The prototype Castle Grayskull was not something that most fans had ever seen until relatively recently. Certainly as kids we were oblivious to its existence. It did, however, make its way into story books, mini comics, games, and cross sell artwork. Many of us wondered why the castle in the early mini comics looked so different from the one in our collections.
In my recent interview with Mark and Rebecca Taylor, Mark said:
“I [sculpted the castle] because Tony [Guerrero] was busy with the figures and the other sculptors kept making it too architectural. I wanted it to the castle to be organic, coming to life to tell its story. I made a wood armature and sculpted it in green clay. Ted [Mayer] helped with the plaster mold and vacuum forming, Rebecca did the labels… The imaginative user applied labels themselves to offset the lack of interior walls.”
The exterior of the prototype Castle Grayskull was similar in many respects to the final toy, but there were many notable differences as well.
There are several details on the prototype exterior that are missing or altered in the final toy that I’d like to draw your attention to:
Many of these design elements found their way into the Castle as depicted in Golden Books, mini comics, DC Comics, and other sources, as well both versions of the cross sell artwork.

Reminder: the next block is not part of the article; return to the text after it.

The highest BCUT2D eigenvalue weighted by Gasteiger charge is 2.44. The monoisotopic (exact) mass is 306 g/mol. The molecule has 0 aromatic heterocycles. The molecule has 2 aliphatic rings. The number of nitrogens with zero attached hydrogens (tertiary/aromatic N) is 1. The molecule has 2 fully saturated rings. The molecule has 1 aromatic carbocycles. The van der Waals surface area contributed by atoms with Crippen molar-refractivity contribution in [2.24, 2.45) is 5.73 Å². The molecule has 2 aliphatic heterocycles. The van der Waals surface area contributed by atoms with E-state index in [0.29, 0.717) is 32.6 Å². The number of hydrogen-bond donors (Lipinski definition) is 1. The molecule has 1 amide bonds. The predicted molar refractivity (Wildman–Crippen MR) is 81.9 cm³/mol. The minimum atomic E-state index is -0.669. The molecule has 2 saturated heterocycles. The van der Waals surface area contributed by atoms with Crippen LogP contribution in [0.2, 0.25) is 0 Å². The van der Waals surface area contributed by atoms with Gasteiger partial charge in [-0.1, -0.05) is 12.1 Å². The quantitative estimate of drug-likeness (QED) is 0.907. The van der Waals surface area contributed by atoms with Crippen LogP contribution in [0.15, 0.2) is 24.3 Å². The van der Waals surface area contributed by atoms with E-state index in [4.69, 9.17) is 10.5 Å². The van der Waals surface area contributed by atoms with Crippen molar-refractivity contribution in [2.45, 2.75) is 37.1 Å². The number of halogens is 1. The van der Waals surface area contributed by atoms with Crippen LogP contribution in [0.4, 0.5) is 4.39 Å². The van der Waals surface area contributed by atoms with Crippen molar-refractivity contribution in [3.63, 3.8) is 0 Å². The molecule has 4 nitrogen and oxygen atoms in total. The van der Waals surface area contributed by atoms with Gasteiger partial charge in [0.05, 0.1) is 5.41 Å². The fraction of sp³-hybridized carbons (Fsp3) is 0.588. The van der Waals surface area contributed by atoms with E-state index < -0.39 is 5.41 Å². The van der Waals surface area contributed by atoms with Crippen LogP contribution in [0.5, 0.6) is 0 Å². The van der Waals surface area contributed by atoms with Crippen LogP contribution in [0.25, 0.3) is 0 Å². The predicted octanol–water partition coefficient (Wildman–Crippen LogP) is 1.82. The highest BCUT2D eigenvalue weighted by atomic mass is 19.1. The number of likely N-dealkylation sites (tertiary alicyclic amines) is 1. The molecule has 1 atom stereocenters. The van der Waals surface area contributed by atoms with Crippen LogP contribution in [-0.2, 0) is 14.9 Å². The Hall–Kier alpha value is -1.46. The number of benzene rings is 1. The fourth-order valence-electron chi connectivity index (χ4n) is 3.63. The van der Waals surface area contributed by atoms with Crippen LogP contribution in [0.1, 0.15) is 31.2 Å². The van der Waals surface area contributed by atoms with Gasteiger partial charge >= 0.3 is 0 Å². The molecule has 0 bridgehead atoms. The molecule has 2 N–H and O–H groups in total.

Below: He-Man and the Power Sword, illustrated by Alfredo Alcala. In all of Alcala’s early artwork, Castle exteriors are almost 100% faithful to the prototype design. In a couple of panels, however, the ledge is omitted:
Below: King of Castle Grayskull, illustrated by Alfredo Alcala. Notice that Skeletor opens the jaw bridge through a lock located to the right of the entrance. I’m not sure if this was a feature Mattel intended to add – I don’t see any indication of it in the prototype. In the final toy, the lock was located on the jaw bridge itself.
Below: The Vengeance of Skeletor, illustrated by Alfredo Alcala:
Below: The Power of Point Dread, illustrated by Alfredo Alcala:
Below: The Sword of Skeletor, illustrated by Fred Carillo:
To Tempt The Gods, pencils by George Tuska, inks by Alfredo Alcala:
The Trap, illustrated by Dan Spiegle:
Masters of the Universe Pop-Up game:
From the 1984 UK Annual:
The interior of the prototype Castle was also different in many ways from the final toy:
There are various details on the prototype interior missing or altered in the final toy:
Elements from the interior of the prototype also found their way into mini comics and story books:
Below: He-Man and the Power Sword, illustrated by Alfredo Alcala
Below: King of Castle Grayskull, illustrated by Alfredo Alcala. There are many interior shots featuring the prototype throne, trap door, ladder, computer systems and laser turret:
Below: The Sword of Skeletor, illustrated by Fred Carillo, features several scenes depicting the prototype throne:
Below: The Trap, illustrated by Dan Spiegle, also features the prototype throne:
This is of course not exhaustive. I’m sure aspects of the prototype castle made it into other vintage Masters of the Universe media or collectibles.
While Mattel made several changes to the castle before its release in 1982, at least one bootleg manufacturer seemed to take inspiration directly from depictions of the prototype Castle Grayskull: